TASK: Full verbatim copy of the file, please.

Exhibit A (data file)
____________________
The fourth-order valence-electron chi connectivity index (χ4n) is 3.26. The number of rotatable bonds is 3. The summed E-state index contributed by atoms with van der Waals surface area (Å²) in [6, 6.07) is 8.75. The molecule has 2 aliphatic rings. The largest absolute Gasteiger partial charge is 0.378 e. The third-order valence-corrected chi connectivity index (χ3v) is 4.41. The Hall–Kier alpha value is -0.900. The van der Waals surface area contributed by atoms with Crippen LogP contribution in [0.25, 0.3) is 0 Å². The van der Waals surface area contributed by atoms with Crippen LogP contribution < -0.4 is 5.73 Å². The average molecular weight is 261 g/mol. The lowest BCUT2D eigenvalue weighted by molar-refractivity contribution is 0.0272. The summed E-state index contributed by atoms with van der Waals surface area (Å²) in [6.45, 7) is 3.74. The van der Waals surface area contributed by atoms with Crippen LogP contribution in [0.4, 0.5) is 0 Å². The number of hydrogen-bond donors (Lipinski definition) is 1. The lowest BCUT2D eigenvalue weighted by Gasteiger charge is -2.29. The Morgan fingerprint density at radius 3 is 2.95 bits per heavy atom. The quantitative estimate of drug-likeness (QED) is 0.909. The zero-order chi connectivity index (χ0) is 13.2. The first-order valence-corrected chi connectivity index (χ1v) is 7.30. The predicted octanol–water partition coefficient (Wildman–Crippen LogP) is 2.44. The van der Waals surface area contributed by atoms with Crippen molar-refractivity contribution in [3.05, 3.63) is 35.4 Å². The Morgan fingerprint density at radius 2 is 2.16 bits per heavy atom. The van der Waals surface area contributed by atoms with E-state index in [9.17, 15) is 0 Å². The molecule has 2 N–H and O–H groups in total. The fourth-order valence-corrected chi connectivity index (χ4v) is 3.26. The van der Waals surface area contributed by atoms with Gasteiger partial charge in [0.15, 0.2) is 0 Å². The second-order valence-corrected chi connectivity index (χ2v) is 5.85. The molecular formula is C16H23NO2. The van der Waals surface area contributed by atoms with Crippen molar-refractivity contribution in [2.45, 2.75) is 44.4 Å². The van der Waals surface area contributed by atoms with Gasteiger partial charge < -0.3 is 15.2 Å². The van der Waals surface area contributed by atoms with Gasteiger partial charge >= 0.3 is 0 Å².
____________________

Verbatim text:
The fourth-order valence-electron chi connectivity index (χ4n) is 3.26. The number of rotatable bonds is 3. The summed E-state index contributed by atoms with van der Waals surface area (Å²) in [6, 6.07) is 8.75. The molecule has 2 aliphatic rings. The largest absolute Gasteiger partial charge is 0.378 e. The third-order valence-corrected chi connectivity index (χ3v) is 4.41. The Hall–Kier alpha value is -0.900. The van der Waals surface area contributed by atoms with Crippen LogP contribution in [0.25, 0.3) is 0 Å². The van der Waals surface area contributed by atoms with Crippen LogP contribution < -0.4 is 5.73 Å². The average molecular weight is 261 g/mol. The lowest BCUT2D eigenvalue weighted by molar-refractivity contribution is 0.0272. The summed E-state index contributed by atoms with van der Waals surface area (Å²) in [6.45, 7) is 3.74. The van der Waals surface area contributed by atoms with Crippen LogP contribution in [0.4, 0.5) is 0 Å². The number of hydrogen-bond donors (Lipinski definition) is 1. The lowest BCUT2D eigenvalue weighted by Gasteiger charge is -2.29. The Morgan fingerprint density at radius 3 is 2.95 bits per heavy atom. The quantitative estimate of drug-likeness (QED) is 0.909. The zero-order chi connectivity index (χ0) is 13.2. The first-order valence-corrected chi connectivity index (χ1v) is 7.30. The predicted octanol–water partition coefficient (Wildman–Crippen LogP) is 2.44. The van der Waals surface area contributed by atoms with Crippen molar-refractivity contribution in [3.05, 3.63) is 35.4 Å². The Morgan fingerprint density at radius 2 is 2.16 bits per heavy atom. The van der Waals surface area contributed by atoms with E-state index in [9.17, 15) is 0 Å². The molecule has 2 N–H and O–H groups in total. The fourth-order valence-corrected chi connectivity index (χ4v) is 3.26. The van der Waals surface area contributed by atoms with Gasteiger partial charge in [0.15, 0.2) is 0 Å². The second-order valence-corrected chi connectivity index (χ2v) is 5.85. The molecular formula is C16H23NO2. The van der Waals surface area contributed by atoms with Crippen molar-refractivity contribution in [2.45, 2.75) is 44.4 Å². The van der Waals surface area contributed by atoms with Gasteiger partial charge < -0.3 is 15.2 Å². The van der Waals surface area contributed by atoms with Gasteiger partial charge >= 0.3 is 0 Å².